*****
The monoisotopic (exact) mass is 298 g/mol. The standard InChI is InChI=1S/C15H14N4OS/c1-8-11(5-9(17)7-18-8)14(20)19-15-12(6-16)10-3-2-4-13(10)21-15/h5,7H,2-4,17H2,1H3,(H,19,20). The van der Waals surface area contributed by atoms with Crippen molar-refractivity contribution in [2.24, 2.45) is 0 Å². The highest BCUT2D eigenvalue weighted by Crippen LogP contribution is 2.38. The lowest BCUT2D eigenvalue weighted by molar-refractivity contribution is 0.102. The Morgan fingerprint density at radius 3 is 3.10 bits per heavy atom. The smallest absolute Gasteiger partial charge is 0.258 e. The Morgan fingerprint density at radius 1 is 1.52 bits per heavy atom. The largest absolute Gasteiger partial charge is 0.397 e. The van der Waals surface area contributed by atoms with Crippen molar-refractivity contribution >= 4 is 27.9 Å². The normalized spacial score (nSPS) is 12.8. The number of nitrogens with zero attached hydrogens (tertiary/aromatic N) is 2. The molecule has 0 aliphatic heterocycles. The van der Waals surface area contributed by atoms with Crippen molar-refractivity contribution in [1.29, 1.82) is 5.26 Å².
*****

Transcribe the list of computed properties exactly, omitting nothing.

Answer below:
The monoisotopic (exact) mass is 298 g/mol. The standard InChI is InChI=1S/C15H14N4OS/c1-8-11(5-9(17)7-18-8)14(20)19-15-12(6-16)10-3-2-4-13(10)21-15/h5,7H,2-4,17H2,1H3,(H,19,20). The van der Waals surface area contributed by atoms with Crippen molar-refractivity contribution in [2.24, 2.45) is 0 Å². The highest BCUT2D eigenvalue weighted by Crippen LogP contribution is 2.38. The lowest BCUT2D eigenvalue weighted by molar-refractivity contribution is 0.102. The Morgan fingerprint density at radius 3 is 3.10 bits per heavy atom. The smallest absolute Gasteiger partial charge is 0.258 e. The Morgan fingerprint density at radius 1 is 1.52 bits per heavy atom. The largest absolute Gasteiger partial charge is 0.397 e. The van der Waals surface area contributed by atoms with Crippen molar-refractivity contribution >= 4 is 27.9 Å². The normalized spacial score (nSPS) is 12.8. The number of nitrogens with zero attached hydrogens (tertiary/aromatic N) is 2. The molecule has 0 aliphatic heterocycles. The van der Waals surface area contributed by atoms with Crippen molar-refractivity contribution in [1.29, 1.82) is 5.26 Å².